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Veterans Gather at College with the Same Goal: To Find Employment

Ryan Ladd of Manchester, a U.S. Army veteran, talks with job recruiters Wendy Lague and Holly O’Rouke of EFI, a large format printing company in Meredith, during the job fair for veterans sponsored by 1st District Rep. Frank Guinta in Manchester on Thursday. Ryan Ladd of Manchester, a U.S. Army veteran, talks with job recruiters Wendy Lague and Holly O’Rouke of EFI, a large format printing company in Meredith, during the job fair for veterans sponsored by 1st District Rep. Frank Guinta in Manchester on Thursday.
Photo by Bob LaPree/Union Leader

Posted: November 11, 2011
by Garry Rayno, Union Leader

MANCHESTER— Steve Hanson stood out among the many veterans looking for work at the Veterans and Military Service Member Job Fair at Manchester Community College Thursday.

Hanson looked comfortable in his dark suit, white shirt and conservative tie, and he had neatly trimmed hair and an air of confidence as he wandered strategically along the aisles of the job fair.

Hanson, who lives in Nashua, spent 21 years in the U.S. Navy in the submarine force and then joined the work force.

Thursday, he was looking for a senior position as a program or business development manager, similar to a position he held for 4-1/2 years in Merrimack before his job was eliminated and he was laid off Aug. 9.

“I’ve got two or three leads for jobs,” Hanson said as he went from table to table looking for a company that might offer a good fit. “This is a much better show than a couple of the private ones I went to in Boston.”

Hanson and others filled the cafeteria of the college where 40 companies from high tech to insurance, state and federal agencies, police and other emergency responders, and colleges gathered. Some of the veterans wore suits, but many more dressed casually, which was helpful in a building whose air conditioning was knocked out during the October snowstorm.

U.S. Rep. Frank Guinta sponsored the fair and said the event was “the least we can do for our returning vets who preserve our freedom and liberties.”

He said the fair was a “wonderful opportunity for veterans and their families to find a job.” And Guinta praised the 40 participants who signed up “almost immediately” saying they were ready to hire.

Traveling the state, he said, he still hears from many who are unemployed or underemployed.

“Hopefully people will leave here today with job opportunities in their hands,” Guinta said.

Brian Gordan of Chester served in the Army National Guard public relations unit. Before he was deployed to the Middle East, he was offered his old job back after he had been laid off and hired as a part-time contractor. The job was no longer there when he returned, and he has been unemployed since his deployment ended.

“I’m a manufacturing guy,” Gordan said Thursday, but he was also exploring courses at New England College to improve his writing skills. “I’ve got some really good leads for some manufacturing jobs,” he said.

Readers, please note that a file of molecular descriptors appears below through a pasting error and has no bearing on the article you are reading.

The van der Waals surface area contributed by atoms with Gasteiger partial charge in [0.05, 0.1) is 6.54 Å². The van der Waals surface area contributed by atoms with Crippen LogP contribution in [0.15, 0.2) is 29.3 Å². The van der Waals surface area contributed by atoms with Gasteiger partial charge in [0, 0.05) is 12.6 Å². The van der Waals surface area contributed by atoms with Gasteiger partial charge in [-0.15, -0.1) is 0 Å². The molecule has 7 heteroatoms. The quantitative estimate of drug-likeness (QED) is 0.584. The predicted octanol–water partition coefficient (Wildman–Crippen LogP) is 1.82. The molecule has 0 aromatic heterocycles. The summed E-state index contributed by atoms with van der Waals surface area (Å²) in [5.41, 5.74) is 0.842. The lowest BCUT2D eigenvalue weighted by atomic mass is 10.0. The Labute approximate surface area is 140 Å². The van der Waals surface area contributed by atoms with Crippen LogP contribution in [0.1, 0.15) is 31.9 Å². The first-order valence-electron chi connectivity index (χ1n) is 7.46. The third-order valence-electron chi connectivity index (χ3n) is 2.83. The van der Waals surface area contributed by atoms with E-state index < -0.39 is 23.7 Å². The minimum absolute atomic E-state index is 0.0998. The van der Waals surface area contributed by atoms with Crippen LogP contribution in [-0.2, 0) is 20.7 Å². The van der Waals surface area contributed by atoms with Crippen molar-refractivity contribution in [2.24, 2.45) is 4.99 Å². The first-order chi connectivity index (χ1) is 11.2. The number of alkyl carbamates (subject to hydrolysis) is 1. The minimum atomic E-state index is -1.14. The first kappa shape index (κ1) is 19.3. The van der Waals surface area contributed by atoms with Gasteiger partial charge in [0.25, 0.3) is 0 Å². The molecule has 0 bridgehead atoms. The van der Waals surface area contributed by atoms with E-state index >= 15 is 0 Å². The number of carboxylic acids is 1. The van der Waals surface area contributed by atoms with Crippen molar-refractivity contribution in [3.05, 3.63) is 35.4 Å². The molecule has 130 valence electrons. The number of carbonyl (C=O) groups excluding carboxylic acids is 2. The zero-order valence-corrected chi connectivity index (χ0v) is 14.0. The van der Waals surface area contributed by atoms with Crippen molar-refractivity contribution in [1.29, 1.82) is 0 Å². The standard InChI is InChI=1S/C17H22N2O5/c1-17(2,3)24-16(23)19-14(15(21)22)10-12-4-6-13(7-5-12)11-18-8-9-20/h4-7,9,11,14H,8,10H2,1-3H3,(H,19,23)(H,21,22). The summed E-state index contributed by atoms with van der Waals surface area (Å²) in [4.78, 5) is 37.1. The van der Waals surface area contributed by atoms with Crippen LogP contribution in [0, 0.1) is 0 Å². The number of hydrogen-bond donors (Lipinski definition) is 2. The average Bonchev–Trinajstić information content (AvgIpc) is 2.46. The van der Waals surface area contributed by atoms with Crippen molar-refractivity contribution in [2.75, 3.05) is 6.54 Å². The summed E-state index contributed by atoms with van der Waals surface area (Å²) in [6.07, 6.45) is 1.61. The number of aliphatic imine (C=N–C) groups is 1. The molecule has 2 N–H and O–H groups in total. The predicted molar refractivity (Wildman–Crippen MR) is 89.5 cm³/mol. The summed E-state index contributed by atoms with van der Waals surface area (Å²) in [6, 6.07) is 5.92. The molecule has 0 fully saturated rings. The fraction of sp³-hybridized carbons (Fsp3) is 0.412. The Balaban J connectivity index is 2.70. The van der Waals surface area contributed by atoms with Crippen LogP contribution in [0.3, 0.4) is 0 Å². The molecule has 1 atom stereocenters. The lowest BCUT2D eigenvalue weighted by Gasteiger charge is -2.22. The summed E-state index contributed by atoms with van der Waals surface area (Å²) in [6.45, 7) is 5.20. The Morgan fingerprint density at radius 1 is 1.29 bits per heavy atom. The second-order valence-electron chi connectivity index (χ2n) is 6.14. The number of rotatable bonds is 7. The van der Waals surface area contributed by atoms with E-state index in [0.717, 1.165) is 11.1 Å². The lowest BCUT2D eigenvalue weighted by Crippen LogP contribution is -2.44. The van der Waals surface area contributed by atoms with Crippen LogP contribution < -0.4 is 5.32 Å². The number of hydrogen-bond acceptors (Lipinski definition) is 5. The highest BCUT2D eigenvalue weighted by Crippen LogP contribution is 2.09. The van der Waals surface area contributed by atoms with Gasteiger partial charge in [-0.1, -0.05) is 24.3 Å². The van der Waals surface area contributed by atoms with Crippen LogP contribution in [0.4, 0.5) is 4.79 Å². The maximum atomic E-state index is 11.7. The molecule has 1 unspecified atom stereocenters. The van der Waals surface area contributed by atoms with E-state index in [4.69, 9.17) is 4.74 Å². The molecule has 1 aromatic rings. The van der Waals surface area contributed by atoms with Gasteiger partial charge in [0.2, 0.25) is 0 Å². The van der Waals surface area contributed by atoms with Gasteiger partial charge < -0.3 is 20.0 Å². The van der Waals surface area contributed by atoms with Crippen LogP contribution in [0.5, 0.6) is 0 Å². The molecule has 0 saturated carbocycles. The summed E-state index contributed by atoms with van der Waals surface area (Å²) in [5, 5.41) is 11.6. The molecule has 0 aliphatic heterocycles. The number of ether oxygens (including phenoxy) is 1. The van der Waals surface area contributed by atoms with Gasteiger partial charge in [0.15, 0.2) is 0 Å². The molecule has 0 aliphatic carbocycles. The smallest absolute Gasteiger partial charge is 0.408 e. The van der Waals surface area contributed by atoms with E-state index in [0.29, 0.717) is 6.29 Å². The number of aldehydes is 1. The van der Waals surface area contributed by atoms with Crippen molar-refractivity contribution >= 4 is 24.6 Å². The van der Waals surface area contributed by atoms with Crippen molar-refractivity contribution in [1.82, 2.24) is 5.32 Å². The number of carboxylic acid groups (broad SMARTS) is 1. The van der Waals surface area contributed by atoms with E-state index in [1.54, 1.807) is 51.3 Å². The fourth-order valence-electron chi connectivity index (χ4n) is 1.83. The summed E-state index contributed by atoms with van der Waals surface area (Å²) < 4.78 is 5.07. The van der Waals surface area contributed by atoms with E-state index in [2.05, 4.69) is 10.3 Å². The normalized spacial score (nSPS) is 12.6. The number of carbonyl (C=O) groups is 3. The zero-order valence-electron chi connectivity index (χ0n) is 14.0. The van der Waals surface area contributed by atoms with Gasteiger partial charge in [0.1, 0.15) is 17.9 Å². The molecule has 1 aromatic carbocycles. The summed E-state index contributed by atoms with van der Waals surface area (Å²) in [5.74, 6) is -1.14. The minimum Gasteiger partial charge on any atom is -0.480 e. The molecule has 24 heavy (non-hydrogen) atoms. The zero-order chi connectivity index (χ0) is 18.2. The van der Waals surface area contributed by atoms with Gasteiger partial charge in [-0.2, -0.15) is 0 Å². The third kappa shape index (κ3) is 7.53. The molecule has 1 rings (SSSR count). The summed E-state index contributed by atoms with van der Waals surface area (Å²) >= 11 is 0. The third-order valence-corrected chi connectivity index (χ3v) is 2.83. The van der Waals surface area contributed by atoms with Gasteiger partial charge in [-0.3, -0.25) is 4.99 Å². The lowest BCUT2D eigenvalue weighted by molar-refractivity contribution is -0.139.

Gordan hadn’t yet talked to the representatives at EFI, a company that manufactures large format printers, with a facility in Meredith.

“We have 300 employees,” said Wendy Lague, talent acquisition manager. “We’ve got jobs.”

Several veterans were at the fair to explore educational opportunities.

Delina Bickford of Wolfeboro served in the Navy for three years and is currently a freshman nursing student at Manchester Community College. She wants to continue her education and receive a bachelor’s degree in nursing. She was talking to several college representatives exploring her options.

Another Manchester Community College student, Ryan Ladd of Manchester, explored his options for a law enforcement position.

Ladd spent four years in the Army and wants to “move forward and better myself.”

Noah Fallon of Allenstown, a business administration and small business management student at Southern New Hampshire University, had a couple of leads. He was talking to representatives from Turbocam International, a Barrington-based manufacturing company.

“Everybody here is very military friendly and that is nice,” said Fallon, a former Marine.

However, Jerry Pageau of Merrimack, a Vietnam veteran and sometime consultant, found the job fair frustrating because some of the companies were offering jobs out-of-state but not in New Hampshire.

“So many vets are going to be coming here, but there aren’t 150 manufacturing jobs here,” he said. “It’s very frustrating. There are 25 million out of work.”

Pageau moved to New Hampshire form Florida where he worked as a ground penetrating radar expert, training he received in the Navy and through the GI bill, but has been unable to find steady work in the Northeast.

His brother-in-law, Gary Gahan of Merrimack, had a different experience at the fair. Gahan is semi-retired and looking for something different to do to be productive.

“There are IT jobs here that are way over my head,” said the former Marine who served in Vietnam. “I’m lucky if I can turn on my iPhone and iPad and make them work.”

But he noted there were some very interesting positions being offered at the fair, “depending on your skill set.”

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